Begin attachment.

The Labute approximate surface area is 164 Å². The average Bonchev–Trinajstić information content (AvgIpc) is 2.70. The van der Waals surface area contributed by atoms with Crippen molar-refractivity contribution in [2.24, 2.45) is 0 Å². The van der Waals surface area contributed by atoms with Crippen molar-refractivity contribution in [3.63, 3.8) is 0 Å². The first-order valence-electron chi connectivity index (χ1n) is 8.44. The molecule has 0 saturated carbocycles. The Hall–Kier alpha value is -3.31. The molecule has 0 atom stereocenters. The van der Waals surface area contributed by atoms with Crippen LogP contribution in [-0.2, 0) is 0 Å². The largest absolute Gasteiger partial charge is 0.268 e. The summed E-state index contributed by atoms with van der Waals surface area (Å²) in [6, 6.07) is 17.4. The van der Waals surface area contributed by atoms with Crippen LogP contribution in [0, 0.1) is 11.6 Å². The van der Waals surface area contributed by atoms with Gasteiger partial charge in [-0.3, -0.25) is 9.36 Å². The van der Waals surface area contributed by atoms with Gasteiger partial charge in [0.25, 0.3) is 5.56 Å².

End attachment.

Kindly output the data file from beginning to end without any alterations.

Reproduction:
The Labute approximate surface area is 164 Å². The average Bonchev–Trinajstić information content (AvgIpc) is 2.70. The van der Waals surface area contributed by atoms with Crippen molar-refractivity contribution in [2.24, 2.45) is 0 Å². The van der Waals surface area contributed by atoms with Crippen molar-refractivity contribution in [3.63, 3.8) is 0 Å². The first-order valence-electron chi connectivity index (χ1n) is 8.44. The molecule has 0 saturated carbocycles. The Hall–Kier alpha value is -3.31. The molecule has 0 atom stereocenters. The van der Waals surface area contributed by atoms with Crippen LogP contribution in [-0.2, 0) is 0 Å². The largest absolute Gasteiger partial charge is 0.268 e. The summed E-state index contributed by atoms with van der Waals surface area (Å²) in [6, 6.07) is 17.4. The van der Waals surface area contributed by atoms with Crippen LogP contribution in [0, 0.1) is 11.6 Å². The van der Waals surface area contributed by atoms with Gasteiger partial charge in [-0.3, -0.25) is 9.36 Å². The van der Waals surface area contributed by atoms with Gasteiger partial charge in [0.25, 0.3) is 5.56 Å².